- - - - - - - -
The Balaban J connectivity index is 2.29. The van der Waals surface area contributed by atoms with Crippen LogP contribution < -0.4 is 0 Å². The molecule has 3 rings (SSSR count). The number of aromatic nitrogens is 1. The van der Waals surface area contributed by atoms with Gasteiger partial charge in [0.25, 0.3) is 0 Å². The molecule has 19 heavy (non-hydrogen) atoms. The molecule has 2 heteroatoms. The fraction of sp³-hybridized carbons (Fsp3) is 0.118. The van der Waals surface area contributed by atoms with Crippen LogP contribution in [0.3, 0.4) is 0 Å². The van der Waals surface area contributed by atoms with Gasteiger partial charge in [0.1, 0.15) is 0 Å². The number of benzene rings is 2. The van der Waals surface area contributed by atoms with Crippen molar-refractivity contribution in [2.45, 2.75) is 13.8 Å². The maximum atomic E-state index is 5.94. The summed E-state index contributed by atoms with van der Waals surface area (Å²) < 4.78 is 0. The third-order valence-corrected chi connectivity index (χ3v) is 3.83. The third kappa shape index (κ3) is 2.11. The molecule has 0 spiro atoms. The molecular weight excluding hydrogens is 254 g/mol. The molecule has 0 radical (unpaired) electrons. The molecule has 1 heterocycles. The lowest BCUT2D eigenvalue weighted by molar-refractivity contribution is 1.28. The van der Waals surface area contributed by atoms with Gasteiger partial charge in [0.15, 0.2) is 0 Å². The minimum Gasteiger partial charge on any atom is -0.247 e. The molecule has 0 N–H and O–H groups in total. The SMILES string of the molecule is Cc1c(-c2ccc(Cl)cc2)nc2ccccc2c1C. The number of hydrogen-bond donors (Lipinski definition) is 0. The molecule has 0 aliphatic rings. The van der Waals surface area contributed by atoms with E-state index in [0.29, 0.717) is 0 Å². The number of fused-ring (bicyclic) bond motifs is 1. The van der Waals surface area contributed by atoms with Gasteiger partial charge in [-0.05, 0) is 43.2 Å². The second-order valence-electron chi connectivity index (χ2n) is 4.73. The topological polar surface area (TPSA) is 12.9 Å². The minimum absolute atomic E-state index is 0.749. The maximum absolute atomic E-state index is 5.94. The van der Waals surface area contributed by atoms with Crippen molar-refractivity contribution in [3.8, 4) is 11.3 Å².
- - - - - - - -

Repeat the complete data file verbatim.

The Balaban J connectivity index is 2.29. The van der Waals surface area contributed by atoms with Crippen LogP contribution < -0.4 is 0 Å². The molecule has 3 rings (SSSR count). The number of aromatic nitrogens is 1. The van der Waals surface area contributed by atoms with Gasteiger partial charge in [0.25, 0.3) is 0 Å². The molecule has 19 heavy (non-hydrogen) atoms. The molecule has 2 heteroatoms. The fraction of sp³-hybridized carbons (Fsp3) is 0.118. The van der Waals surface area contributed by atoms with Crippen LogP contribution in [0.3, 0.4) is 0 Å². The van der Waals surface area contributed by atoms with Gasteiger partial charge in [0.1, 0.15) is 0 Å². The number of benzene rings is 2. The van der Waals surface area contributed by atoms with Crippen molar-refractivity contribution in [2.45, 2.75) is 13.8 Å². The maximum atomic E-state index is 5.94. The summed E-state index contributed by atoms with van der Waals surface area (Å²) < 4.78 is 0. The third-order valence-corrected chi connectivity index (χ3v) is 3.83. The third kappa shape index (κ3) is 2.11. The molecule has 0 spiro atoms. The molecular weight excluding hydrogens is 254 g/mol. The molecule has 0 radical (unpaired) electrons. The molecule has 1 heterocycles. The lowest BCUT2D eigenvalue weighted by molar-refractivity contribution is 1.28. The van der Waals surface area contributed by atoms with Gasteiger partial charge in [0.15, 0.2) is 0 Å². The minimum Gasteiger partial charge on any atom is -0.247 e. The molecule has 0 N–H and O–H groups in total. The SMILES string of the molecule is Cc1c(-c2ccc(Cl)cc2)nc2ccccc2c1C. The number of hydrogen-bond donors (Lipinski definition) is 0. The molecule has 0 aliphatic rings. The van der Waals surface area contributed by atoms with E-state index in [0.29, 0.717) is 0 Å². The number of fused-ring (bicyclic) bond motifs is 1. The van der Waals surface area contributed by atoms with Gasteiger partial charge in [-0.05, 0) is 43.2 Å². The second-order valence-electron chi connectivity index (χ2n) is 4.73. The topological polar surface area (TPSA) is 12.9 Å². The minimum absolute atomic E-state index is 0.749. The maximum absolute atomic E-state index is 5.94. The van der Waals surface area contributed by atoms with Crippen molar-refractivity contribution in [3.8, 4) is 11.3 Å².